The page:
'It can make a real difference': George Ezra backs BRIT School mental health campaign launch

'It can make a real difference': George Ezra backs BRIT School mental health campaign launch

George Ezra and Sony Music UK CEO/chairman and BRITs chairman Jason Iley have backed a mental health campaign for young people unveiled at the BRIT School.

Ezra and his record company boss attended the event in Croydon today (June 19) to present the cheque for £250,000 raised at the BRIT Awards with Mastercard. The money will be shared between mental health charity Mind, Music Support and the BRIT School For Performing Arts and Technology.

Speaking at the event, Iley said that during his career he had spoken to “numerous executives” who had reported mental health concerns.

“It was something that was kept quiet for such a long time,” he said.

Iley added: “I am delighted that we can use the BRIT Awards platform to publicly support and fundraise for mental wellbeing. The difference that these charities make towards people lives is immeasurable and addressing this subject within schools is vital to a progressive and optimistic future.”

Ezra has previously spoken about mental health wellbeing and he performed a fundraising gig for Mind in 2017.

Ezra said: “I think it’s brilliant that Mind are working with secondary schools to help raise awareness of mental health and wellbeing. Your school years are such an important time and having an understanding of mental health and knowing what support is available can make a real difference. I’m really pleased that the BRIT Awards have chosen Mind to roll out this important project reaching thousands of people.”

The event was hosted by The BRIT School’s principal, Stuart Worden, who was joined by Mind CEO Paul Farmer and Matt Thomas from Music Support. Worden described the backing of the music industry as an “extraordinary thing”.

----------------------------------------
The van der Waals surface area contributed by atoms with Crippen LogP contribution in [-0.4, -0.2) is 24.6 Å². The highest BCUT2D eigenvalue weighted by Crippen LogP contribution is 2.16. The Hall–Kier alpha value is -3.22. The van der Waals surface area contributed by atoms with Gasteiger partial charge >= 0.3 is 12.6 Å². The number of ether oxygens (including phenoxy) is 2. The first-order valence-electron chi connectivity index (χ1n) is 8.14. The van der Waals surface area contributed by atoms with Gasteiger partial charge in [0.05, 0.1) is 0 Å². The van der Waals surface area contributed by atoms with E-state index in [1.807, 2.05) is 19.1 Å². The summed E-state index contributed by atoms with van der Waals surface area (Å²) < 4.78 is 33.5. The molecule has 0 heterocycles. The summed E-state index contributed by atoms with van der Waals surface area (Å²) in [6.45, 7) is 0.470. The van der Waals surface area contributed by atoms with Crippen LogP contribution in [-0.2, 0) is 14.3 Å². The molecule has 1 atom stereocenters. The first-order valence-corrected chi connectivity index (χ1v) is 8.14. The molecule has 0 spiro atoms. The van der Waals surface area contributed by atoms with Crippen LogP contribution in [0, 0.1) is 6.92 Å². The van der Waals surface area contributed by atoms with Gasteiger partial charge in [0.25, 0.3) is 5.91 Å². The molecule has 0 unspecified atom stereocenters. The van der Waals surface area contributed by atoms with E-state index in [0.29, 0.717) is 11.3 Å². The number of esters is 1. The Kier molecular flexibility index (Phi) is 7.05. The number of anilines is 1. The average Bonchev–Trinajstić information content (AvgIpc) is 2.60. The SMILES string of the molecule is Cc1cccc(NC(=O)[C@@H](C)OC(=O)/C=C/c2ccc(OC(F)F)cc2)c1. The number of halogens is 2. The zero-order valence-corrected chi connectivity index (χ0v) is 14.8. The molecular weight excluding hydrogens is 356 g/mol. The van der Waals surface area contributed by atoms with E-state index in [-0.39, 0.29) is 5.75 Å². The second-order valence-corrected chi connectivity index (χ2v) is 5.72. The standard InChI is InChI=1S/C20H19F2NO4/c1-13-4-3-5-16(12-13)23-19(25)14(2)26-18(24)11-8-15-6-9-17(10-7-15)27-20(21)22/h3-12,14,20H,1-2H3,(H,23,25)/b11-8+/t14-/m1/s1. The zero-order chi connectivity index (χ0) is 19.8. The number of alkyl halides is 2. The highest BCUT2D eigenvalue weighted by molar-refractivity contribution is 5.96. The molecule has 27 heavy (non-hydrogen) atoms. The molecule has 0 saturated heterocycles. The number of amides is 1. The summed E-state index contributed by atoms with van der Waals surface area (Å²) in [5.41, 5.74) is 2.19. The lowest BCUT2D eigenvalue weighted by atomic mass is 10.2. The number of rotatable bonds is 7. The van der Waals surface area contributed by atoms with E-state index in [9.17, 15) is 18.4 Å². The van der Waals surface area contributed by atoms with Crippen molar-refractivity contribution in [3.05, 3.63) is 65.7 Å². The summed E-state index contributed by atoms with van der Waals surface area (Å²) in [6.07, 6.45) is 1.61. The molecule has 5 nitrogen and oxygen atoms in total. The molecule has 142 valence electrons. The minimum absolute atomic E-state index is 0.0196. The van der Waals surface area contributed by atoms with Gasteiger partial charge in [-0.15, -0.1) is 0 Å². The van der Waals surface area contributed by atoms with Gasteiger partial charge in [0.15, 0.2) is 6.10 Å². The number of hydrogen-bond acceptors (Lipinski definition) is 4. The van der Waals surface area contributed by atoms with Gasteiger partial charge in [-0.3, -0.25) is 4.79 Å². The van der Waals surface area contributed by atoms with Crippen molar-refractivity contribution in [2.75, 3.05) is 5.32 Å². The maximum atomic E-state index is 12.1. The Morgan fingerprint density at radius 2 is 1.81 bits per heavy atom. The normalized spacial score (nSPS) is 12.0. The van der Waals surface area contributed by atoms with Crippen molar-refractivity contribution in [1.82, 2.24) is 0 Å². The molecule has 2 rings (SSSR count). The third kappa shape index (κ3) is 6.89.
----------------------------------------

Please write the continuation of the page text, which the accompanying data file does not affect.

The bulk of the money will go to mental health charity Mind as part of a new partnership with the BRITs to support the pilot of their Whole School Approach to mental health. The pilot will launch this September and include the BRIT School, which also received an additional £25,000 to support dedicated mental health wellbeing and special needs work.

A further £25,000 will go to Music Support, the music industry addictions and mental health charity established by industry veterans Matt Thomas and Andy Franks.

Previous recipients of funds raised through the BRIT Awards include Nordoff-Robbins Music Therapy and War Child

The BRIT Awards announced in March this year that its activities in 2017 had generated over £1 million for its BRIT Trust charitable arm. Since its foundation in 1989, it has distributed over £20 million to charities that promote education and wellbeing through music.

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